In quest of the Big Bark
|The Extended Mind: The Emergence of Language, the Human Mind and Culture by Robert K. Logan
In 1866, the Société de Linguistique in Paris banned all papers on the origin of language and on universal language. The scholarly world honoured the ban worldwide for over a century, until the topic was reopened at the New York Academy of Sciences in 1975.
Why the ban - and why was the ban eventually banished?
Because papers on these topics had been too speculative and - until much more recently - the evidence was far too thin. Like the topic of the origin of the universe and the origin of life, language-origin theory was faced with a one-off event in the remote past - 14 billion years ago for the Big Bang, four billion years ago for life, and between 100,000 and two million years ago for language (the Big Bark, so to speak). But language was the toughest case, because it left no physical traces: No cosmic background radiation, no carbon dating, no fossils, just words. And by the time there was a written record of those words, it was far too late in the day. We spoke much earlier than we wrote, and probably we gestured even before we spoke.
The 19th century was also the era when Charles Darwin published his Origin of Species, launching the study not only of the origin of life but also of its evolution through time. Darwin proposed that living things vary randomly, and their design is shaped, through generations, by the survival and reproduction of those variations that are the "fittest" - in that they survive and reproduce the best. This is called "natural selection," and although it may sound a bit circular, it is testable by experiments comparing the "artificial selection," done by animal and plant breeders, with what happens when you let nature take its course. It is through evolution by natural selection that biology has successfully explained the origins and evolution of fins and swimming, wings and flying, so it is only natural to try the same with language and speaking (Ferdinand de Saussure's "langue et parole").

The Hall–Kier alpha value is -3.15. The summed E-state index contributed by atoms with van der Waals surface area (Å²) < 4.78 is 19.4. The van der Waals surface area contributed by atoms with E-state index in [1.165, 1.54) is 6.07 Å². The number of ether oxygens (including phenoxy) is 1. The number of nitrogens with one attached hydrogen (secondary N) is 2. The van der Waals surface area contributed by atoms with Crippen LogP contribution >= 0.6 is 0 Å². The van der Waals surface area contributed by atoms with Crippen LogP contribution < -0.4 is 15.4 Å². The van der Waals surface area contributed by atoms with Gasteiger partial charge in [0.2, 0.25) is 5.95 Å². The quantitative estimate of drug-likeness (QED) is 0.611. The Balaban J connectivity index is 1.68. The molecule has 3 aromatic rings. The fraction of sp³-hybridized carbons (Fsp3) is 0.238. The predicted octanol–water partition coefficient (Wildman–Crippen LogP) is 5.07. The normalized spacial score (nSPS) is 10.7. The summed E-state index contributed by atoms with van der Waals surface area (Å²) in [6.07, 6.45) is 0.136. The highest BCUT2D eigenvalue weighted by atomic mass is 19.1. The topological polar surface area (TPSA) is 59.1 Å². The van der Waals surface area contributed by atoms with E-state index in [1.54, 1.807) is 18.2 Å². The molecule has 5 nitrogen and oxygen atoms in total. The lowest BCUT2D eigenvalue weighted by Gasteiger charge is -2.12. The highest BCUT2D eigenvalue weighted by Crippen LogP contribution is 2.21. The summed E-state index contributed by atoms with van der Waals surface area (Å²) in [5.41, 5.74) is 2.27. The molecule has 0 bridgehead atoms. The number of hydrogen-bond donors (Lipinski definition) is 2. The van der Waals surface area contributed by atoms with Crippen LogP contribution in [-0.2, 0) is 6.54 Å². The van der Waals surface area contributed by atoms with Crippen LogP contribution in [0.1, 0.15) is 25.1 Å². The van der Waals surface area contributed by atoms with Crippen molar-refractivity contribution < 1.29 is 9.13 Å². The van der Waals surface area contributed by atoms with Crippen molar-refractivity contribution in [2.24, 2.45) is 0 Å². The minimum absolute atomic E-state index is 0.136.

Robert F. Logan is a physicist who for many years taught a course on "the poetry of physics and the physics of poetry" at the University of Toronto. Inspired by the ideas of Marshall McLuhan, he has written a good deal on humanistic aspects of media and technology. In The Extended Mind: The Emergence of Language, the Human Mind and Culture he suggests that language began with the transition from percepts to concepts: Other species only have "percepts" (which seems to mean, roughly, what they can perceive with their senses, and perhaps also what they can remember or imagine from their sensory experience), whereas we have "concepts" (which seems to mean "ideas," or the meanings of our words and sentences). For Dr. Logan, a word is a "strange attractor" (a mathematical construct from dynamical systems and chaos theory) that somehow embodies or integrates vast numbers of percepts associated with it.
How a word is a strange attractor is never quite explained, but we are given analogies, especially in the context of another mysterious process called "autocatalysis," which the author extends from the work of Stuart Kauffman on the origin of life: Life began in a complex dynamical system where certain processes became multiplicative instead of just additive, "catalyzing" one another into becoming independent self-organizing systems that could survive and reproduce.
This is still controversial in life-origins theory, but Dr. Logan draws on it to explain language origins, suggesting that a language too is (literally) a living organism. He also suggests that writing, mathematics and the Internet are all different languages (not just alternative media for encoding all or part of our one, spoken language). Each of these languages has, under the pressure of increasing "information overload," evolved - or rather "co-evolved" with our brains, "extending" them into minds. (According to this theory, other species apparently don't really have minds!) This is co-evolution, because language too is an evolving organism. So is culture.
It is too easy to take an idea or finding out of context and caricature it, as U.S. Senator Proxmire used to do with his "golden fleece" award, especially on a topic with the checkered history of language origins. So Dr. Logan's ideas need to be weighed against competing ideas and how well they predict and explain the existing and future evidence, before we make the usual quip in reviews on this elusive topic: that perhaps it might have been wiser to leave the Société's ban in place.
I would close with just one point on which I think the author seems to have overextended himself: He criticizes Noam Chomsky's Universal Grammar (UG) without, I think, quite understanding it. All natural languages seem to be governed by UG, and children do not seem to hear or produce anywhere near enough UG-violating sentences and corrections to have learned the rules of UG by trial and error. This is called "the poverty of the stimulus," and from it Chomsky concludes that UG must therefore be inborn. Dr. Logan thinks UG could have been learned by "imitation." I think he has missed the point.
The Extended Mind: The Emergence of Language, the Human Mind and Culture
by Robert K. Logan, University of Toronto Press, 2007, 284 pages, $39.95, cloth.
Stevan Harnad holds the Canada Research Chair in Cognitive Science at Université du Québec à Montréal. He notes that the UQAM Cognitive Science Institute's third Summer School in 2010 will be on the topic of language origin - on the 35th anniversary of the New York Academy of Science conference that re-opened the question.